I’m not saying that £3.85 is cheap in pub prices, let alone that it’s too cheap. But £3.85 in a restaurant – and a restaurant that wasn’t giving anything away otherwise – for a quality beer like that…! I can only imagine that the restaurant’s paying a correspondingly low rate to the supplier – and I can only imagine that they’re doing that because of a perception that cask beer has to be sold cheap or not at all.

I’m all in favour of a £4 ceiling, and of keeping beer affordable generally. But there are bound to be exceptions, and I think the kind of restaurant where a burger costs a tenner could legitimately be one of them. The fact that, in this case, it wasn’t an exception – although they did feel free to charge ‘restaurant’ prices for beer in cans – makes me wonder if some of our campaigning on behalf of cask has been too successful, or if it’s succeeded in the wrong way.

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Palely loitering

A couple of recent pub experiences have set me wondering about the health of the ‘craft’ scene.

One weekday prevening, I stuck my head in a bar nearby for a Swift Half On The Way Home. A Swift Half, etc. – not to be confused with the end-of-evening Half Of Something Silly – is for when you want to get a drink down and be on your way (home); hence a half rather than a pint. As you are just stopping for the one half, it needs to be strong-ish, and preferably have a reasonably definite flavour; you don’t want a beer so light that you end up necking it and looking for the other half. Where the typical Half Of Something Silly would be an imperial stout or a barley wine at silly%, the ideal Swift Half would be a bitter or a porter between (say) 4.8% and 6.8%.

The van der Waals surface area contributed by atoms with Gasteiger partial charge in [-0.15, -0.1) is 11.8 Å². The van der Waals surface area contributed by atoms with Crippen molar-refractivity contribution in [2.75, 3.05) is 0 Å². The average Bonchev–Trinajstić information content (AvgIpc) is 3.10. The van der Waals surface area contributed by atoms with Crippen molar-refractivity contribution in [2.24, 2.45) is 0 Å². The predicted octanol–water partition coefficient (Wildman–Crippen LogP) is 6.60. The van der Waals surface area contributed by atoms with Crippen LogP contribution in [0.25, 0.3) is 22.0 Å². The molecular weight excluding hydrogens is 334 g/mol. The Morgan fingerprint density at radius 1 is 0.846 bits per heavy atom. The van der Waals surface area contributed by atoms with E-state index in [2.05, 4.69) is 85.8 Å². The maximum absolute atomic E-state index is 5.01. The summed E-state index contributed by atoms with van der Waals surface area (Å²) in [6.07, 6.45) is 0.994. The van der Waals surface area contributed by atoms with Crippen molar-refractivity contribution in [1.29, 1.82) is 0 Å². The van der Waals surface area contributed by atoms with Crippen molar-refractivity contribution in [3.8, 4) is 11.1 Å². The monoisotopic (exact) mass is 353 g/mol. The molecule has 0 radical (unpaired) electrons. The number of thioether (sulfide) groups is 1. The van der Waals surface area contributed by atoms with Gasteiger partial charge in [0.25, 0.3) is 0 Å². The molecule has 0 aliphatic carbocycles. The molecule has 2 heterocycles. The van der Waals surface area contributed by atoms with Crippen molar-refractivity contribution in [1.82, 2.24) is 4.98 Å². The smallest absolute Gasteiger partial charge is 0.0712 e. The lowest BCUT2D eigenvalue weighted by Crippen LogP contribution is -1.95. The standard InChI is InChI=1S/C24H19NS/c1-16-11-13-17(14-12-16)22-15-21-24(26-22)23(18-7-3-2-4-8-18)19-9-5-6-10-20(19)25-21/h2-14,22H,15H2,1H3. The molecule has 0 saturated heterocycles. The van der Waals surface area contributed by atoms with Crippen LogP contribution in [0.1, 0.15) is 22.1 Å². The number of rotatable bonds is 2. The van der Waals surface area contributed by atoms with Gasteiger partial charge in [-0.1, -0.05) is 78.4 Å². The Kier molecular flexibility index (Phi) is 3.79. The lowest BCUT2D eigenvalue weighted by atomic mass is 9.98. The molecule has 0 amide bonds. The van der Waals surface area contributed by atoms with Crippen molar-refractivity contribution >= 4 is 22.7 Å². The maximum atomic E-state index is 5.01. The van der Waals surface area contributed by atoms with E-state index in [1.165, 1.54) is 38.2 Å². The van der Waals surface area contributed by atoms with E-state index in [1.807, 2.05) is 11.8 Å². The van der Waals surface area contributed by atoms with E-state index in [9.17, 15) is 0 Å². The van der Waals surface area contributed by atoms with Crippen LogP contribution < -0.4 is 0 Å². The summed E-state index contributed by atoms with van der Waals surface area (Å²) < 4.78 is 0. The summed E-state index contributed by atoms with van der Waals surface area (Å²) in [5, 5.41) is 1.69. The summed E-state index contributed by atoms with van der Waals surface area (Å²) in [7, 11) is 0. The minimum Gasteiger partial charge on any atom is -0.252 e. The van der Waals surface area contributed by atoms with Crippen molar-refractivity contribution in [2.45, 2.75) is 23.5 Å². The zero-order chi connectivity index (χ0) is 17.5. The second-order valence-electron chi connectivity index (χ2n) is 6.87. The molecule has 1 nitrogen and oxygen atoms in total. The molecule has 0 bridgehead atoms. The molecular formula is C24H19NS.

But you can’t always get what you want, and on this occasion the bar in question came up short. Across four cask and three keg taps, they were serving a barrel-aged imperial stout, a blonde, a session IPA – and four separate pale beers, two of them showcasing the same hop. Mostly they were light in strength terms as well: apart from the stout (which had Half Of Something Silly written all over it) only one of the seven cracked the 4.5% mark. I appreciate that you’ve got to stock what sells, and maybe that is what the beer-drinking public around here is crying out for. Seems a shame not to have a bit more variety, though, in strength as well as style.